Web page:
But given that the U.S. Constitution gives Congress the power to appropriate money, many see Trump’s use of the power as being unconstitutional, especially as Congress refused to give Trump the amount he wanted.
Other Democrats were more sure to bring legal actions, including California Attorney General Xavier Becerra. Earlier this month, Becerra said he’d sue the Trump administration in the event of a national emergency over border wall funding. On Friday, he confirmed that a lawsuit would be likely.
“This is not 9/11. This is not the Iran hostage crisis of 1979,” said Becerra, referring to the national emergency declared by President Jimmy Carter to freeze assets of Iran during the Iran Hostage Crisis.
“This is a president showing his disdain for the rule of law and our U.S. Constitution.”
Governor Gavin Newsom doubled down on Becerra’s remarks.
“President Trump is manufacturing a crisis and declaring a made-up ‘national emergency’ in order to seize power and subvert the constitution,” said Newsom. “Our message back to the White House is simple and clear. California will see you in court.”
The American Civil Liberties Union (ACLU) said that it was filing a lawsuit next week to challenge the declaration.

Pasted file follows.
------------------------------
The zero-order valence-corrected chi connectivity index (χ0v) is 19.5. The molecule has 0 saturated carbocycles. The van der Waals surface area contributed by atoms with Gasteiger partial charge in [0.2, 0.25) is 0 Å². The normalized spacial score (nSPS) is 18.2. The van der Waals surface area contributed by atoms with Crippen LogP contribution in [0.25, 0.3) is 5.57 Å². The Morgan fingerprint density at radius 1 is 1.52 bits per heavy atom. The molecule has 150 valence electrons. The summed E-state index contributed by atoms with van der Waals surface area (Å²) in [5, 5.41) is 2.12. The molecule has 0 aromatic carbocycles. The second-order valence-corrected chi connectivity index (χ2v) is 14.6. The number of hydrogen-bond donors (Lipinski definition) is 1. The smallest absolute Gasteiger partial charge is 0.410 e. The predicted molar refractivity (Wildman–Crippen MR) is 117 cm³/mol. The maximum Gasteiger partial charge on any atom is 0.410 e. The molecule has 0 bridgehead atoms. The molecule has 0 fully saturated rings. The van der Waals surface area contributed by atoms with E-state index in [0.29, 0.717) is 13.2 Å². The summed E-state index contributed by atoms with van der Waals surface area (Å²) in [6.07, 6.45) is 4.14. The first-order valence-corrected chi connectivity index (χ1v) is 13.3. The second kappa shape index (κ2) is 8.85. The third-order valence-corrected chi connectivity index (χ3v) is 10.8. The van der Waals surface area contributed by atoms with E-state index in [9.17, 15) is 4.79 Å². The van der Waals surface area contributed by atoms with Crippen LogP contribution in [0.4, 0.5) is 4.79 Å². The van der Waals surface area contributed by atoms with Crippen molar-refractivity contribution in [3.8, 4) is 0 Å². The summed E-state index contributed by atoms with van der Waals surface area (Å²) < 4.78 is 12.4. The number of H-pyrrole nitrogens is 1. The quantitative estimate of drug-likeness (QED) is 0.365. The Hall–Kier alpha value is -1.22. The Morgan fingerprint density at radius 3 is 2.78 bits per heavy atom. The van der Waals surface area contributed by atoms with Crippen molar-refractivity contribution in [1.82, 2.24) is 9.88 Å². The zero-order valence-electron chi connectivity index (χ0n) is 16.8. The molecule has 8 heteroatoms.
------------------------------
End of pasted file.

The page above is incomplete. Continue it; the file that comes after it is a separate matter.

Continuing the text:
“By the president’s very own admission in the Rose Garden, there is no national emergency. He just grew impatient and frustrated with Congress, and decided to move along his promise for a border wall ‘faster,’” said ACLU executive director, Anthony Romero.
“This is patently illegal power grab that hurts American communities and flouts the checks and balances that are hallmarks of our democracy,” Romero added.
Support split among Republican lawmakers
Ahead of Trump’s national emergency declaration, Senate Majority Leader Mitch McConnell (R-KY) expressed support for Trump’s move, despite before being among those in the GOP looking to avoid it.
“I indicated to him I’m going to support the national emergency declaration,” McConnell said on Thursday.
Republican Senator Richard Shelby said, “I’m not uncomfortable. I think the president’s probably on solid ground.”
But a number of Republicans were less supportive upon hearing about the announcement of a potential national emergency.
Republican Senator Marco Rubio described the move as a “bad idea.”
In a statement, he said, “We have a crisis at our southern border, but no crisis justifies violating the Constitution.”
“I will wait to see what statutory or constitutional power the President relies on to justify such a declaration before making any definitive statement,” he added. “But I am skeptical it will be something that I can support.”
Senator Rand Paul (R-KY) said on Thursday that he was not in favor of operating the government by national emergency, while Republican Senator Ron Johnson described it as a “pretty dramatic expansion of how this was used in the past.”
Meanwhile, Senator John Cornyn (R-Texas) said it “would not be a practical solution, because there would be a lawsuit filed immediately. And the money would presumably be balled up.” (Rae Ann Varona / AJPress)